At A Glance
Canadian kite brand Ocean Rodeo have a full range of kites, and we have been riding their freestyle specific Razor. The Razor is designed for those more experienced riders who focus almost entirely on high-end freestyle and high-velocity loops.
The Razor is interestingly a four-strut kite, which is not something we have seen for a few years. It has a narrow C-shaped arc and is mid aspect ratio for the careful balance between lift and response. There is a short bridle system with 2 pulleys and a floating v design for connectivity and smooth response.
The kite itself has high-quality construction, with Teijin providing the Technoforce D2 ripstop for low wear and low stretch qualities, Dimension Polyant K-PE Dacron used for leading edges and struts, and Armortex Kevlar abrasion guards for added protection in the key contact points.
One pump and high capacity inflation valve come as standard, as to be expected in 2019, and the entire package comes with the excellent Sherpa bag, which is more than roomy enough for your harness and a wetsuit too.
Sizes: 7, 8, 9, 10, 12, 14 meters
“Effortless Boosting Ability”
We used the Razor with the Stick Shift Bar, but the kite is also compatible with Ocean Rodeos Pilot Bar, for a more traditional depower cleat system.
The Stick Shift Bar takes away the need of a sometimes cumbersome depower system, and instead features the R3 Component bar end trim adjustment; in other words, a twisting knob on the end of your bar! Sounds simple, and it is. Twisting one-way powers the kite up, and then nudge it with the heel of your hand it will unspin and depower. Each quarter turn equals 0.5cm of trim, so a few full twists do the entire range. The right and left leader lines have clear stripes to indicate how powered/depowered you are.
The Stick Shift has an open U-shaped design of the bar itself. This keeps everything very easy to clean and inspect, and also super light. It allows constant flushing of the entire system so there can be no build of salt and sand. There is also a clever stopper ball that can easily be engaged and disengaged.
The depower line has a PVC coating so it won’t wear, and the integrated EVA bar ends and floats are well built and should last the life of the bar. There is a front line re-ride safety system and the bar ships with an assortment of pigtails so it can be used with any 4 line kite on the market.
The chicken loop setup up is clean and simple; everything you need from a safety system. Featuring a push away release, it requires only the lightest touch, and the reassembly is very quick.
In The Air
The Razor is an advanced riders kite, and as such is slightly twitchier than an all-rounder in gusty winds, however, we were impressed by the power housed within. The quiver size has been well thought out without too big of a gap between each size.
Starting in more marginal conditions, we did feel the kite was slightly lacklustre with a small point between stall and throw, however once into some powered riding the Razor came into its own, and we thoroughly enjoyed ourselves with big boosts and unhooked tricks.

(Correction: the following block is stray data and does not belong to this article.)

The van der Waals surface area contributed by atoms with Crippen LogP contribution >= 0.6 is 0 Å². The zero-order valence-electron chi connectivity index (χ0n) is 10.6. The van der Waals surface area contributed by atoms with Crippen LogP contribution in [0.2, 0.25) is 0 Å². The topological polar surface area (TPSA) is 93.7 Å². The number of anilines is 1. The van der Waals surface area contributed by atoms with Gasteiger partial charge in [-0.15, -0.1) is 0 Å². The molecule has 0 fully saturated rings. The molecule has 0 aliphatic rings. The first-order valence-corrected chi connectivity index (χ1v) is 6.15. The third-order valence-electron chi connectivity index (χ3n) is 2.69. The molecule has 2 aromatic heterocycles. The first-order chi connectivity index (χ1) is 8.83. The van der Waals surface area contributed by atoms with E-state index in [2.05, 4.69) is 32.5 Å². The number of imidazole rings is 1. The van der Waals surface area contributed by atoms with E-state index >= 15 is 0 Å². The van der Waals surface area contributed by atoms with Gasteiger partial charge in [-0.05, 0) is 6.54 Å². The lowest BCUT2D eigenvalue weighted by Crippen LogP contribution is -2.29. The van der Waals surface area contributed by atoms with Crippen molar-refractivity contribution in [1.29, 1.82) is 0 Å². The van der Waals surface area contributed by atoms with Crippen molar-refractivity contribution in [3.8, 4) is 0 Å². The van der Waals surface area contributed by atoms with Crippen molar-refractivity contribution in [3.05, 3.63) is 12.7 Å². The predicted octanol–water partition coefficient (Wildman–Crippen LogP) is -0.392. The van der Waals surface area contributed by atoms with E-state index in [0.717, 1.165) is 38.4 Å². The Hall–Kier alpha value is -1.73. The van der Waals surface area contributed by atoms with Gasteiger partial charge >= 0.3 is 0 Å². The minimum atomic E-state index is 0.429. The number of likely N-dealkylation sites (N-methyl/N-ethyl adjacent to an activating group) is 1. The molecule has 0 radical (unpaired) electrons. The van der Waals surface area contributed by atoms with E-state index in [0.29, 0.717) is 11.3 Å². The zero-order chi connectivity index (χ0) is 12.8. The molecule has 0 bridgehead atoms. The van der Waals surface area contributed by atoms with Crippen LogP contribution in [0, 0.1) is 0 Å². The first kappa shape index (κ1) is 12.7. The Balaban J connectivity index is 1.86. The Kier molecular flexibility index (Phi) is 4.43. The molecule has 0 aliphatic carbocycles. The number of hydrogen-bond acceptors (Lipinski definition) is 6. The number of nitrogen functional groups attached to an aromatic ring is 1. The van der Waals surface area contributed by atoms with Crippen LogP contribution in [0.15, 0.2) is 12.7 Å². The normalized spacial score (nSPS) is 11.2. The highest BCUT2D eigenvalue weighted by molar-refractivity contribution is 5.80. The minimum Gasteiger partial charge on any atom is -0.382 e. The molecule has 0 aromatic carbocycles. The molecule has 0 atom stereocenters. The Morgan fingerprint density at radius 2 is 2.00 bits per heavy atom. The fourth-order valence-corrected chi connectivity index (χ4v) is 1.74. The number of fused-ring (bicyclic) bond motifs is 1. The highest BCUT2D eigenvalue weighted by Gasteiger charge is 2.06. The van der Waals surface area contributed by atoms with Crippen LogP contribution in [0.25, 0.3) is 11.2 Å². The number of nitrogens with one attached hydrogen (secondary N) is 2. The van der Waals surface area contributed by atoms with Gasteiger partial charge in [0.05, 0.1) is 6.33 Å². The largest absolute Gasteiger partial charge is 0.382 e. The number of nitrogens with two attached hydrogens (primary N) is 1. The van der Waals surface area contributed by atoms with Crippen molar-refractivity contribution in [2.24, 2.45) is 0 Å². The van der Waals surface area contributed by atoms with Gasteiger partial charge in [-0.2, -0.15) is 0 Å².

What is apparent is a more powerful pull through the harness than some kites, making you feel almost more powered than you are. However, the light bar pressure is maintained, so once you dial into the kite, it is no problem. On this note, it does have an excellent upwind angle so don’t fear the kite pulling you downwind, it is merely a heavier kite through the harness.
As the wind picks up the kite depowers well, though there is a prominent sweet spot where the kite comes alive before starting to feel a tiny bit twitchy when you have added too much trim.
In terms of jumping, the Razor proves to be an incredible booster, and effortlessly so. The kite takes you straight up and leaves you hanging for plenty of time to check out your surroundings, throw a few old school manoeuvres into the mix, and then swing a loop for landing. We would even go as far to say as this steals the show in terms of the Razors performance.
Looping out of those big boosts is excellent; a progressive loop with forward drive, and again in the right wind with the right timing will throw you considerable distances. We found the 10m quick enough to loop and imagine the smaller sizes to be a whole heap of fun in the stronger winds.
The sweet spot for unhooked freestyle on the Razor is slightly narrower than some and does require some trimming on the bar to get the best out of it in the lighter winds, however once set drops the kite back into the window well and powers forward covering quite a distance in the air. The kite flies well off the front lines here, which avoids any unwanted twitches through the bar, and on landing catches quickly to power you out of the trick.
The Razor and relaunching was something, which we were dubious about, C-shaped kites are notoriously hard, and the unique shaped leading edge and four-strut design led us to believe it would be a bit tricky. Luckily for everyone, it was easy, and half the time it was simply bobbing around at the edge of the window waiting for you to pick yourself up.
The Razor is a good option for those riders looking for a freestyle quiver. Fast through the loop, effortless boosting ability in its sweet spot, and some solid unhooked freestyle performance. The bar pressure is light and maintains this no matter how powered you become, and the construction of the kite has dramatically improved from previous models.
This review was in Issue 75 of IKSURFMAG.For more information visit Ocean Rodeo
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